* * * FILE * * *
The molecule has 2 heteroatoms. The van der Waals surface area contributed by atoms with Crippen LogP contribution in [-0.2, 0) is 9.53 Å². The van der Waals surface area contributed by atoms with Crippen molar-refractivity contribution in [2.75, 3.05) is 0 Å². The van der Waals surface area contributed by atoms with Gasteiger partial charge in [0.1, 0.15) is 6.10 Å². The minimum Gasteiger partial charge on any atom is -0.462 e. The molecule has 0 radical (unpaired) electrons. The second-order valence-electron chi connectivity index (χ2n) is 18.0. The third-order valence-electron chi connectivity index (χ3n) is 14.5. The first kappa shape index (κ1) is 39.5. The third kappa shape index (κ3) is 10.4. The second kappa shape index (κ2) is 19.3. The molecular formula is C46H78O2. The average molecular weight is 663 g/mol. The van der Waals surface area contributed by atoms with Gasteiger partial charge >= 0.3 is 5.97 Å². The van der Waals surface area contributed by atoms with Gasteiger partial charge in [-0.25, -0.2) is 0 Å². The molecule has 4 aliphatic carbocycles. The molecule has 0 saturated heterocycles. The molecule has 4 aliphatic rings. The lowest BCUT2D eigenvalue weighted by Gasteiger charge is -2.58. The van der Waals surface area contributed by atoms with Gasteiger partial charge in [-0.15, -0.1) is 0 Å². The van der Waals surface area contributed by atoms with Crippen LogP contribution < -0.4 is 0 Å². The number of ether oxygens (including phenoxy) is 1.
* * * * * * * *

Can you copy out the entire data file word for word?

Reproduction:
The molecule has 2 heteroatoms. The van der Waals surface area contributed by atoms with Crippen LogP contribution in [-0.2, 0) is 9.53 Å². The van der Waals surface area contributed by atoms with Crippen molar-refractivity contribution in [2.75, 3.05) is 0 Å². The van der Waals surface area contributed by atoms with Gasteiger partial charge in [0.1, 0.15) is 6.10 Å². The minimum Gasteiger partial charge on any atom is -0.462 e. The molecule has 0 radical (unpaired) electrons. The second-order valence-electron chi connectivity index (χ2n) is 18.0. The third-order valence-electron chi connectivity index (χ3n) is 14.5. The first kappa shape index (κ1) is 39.5. The third kappa shape index (κ3) is 10.4. The second kappa shape index (κ2) is 19.3. The molecular formula is C46H78O2. The average molecular weight is 663 g/mol. The van der Waals surface area contributed by atoms with Gasteiger partial charge >= 0.3 is 5.97 Å². The van der Waals surface area contributed by atoms with Gasteiger partial charge in [-0.25, -0.2) is 0 Å². The molecule has 4 aliphatic carbocycles. The molecule has 0 saturated heterocycles. The molecule has 4 aliphatic rings. The lowest BCUT2D eigenvalue weighted by Gasteiger charge is -2.58. The van der Waals surface area contributed by atoms with Gasteiger partial charge in [-0.15, -0.1) is 0 Å². The van der Waals surface area contributed by atoms with Crippen LogP contribution < -0.4 is 0 Å². The number of ether oxygens (including phenoxy) is 1.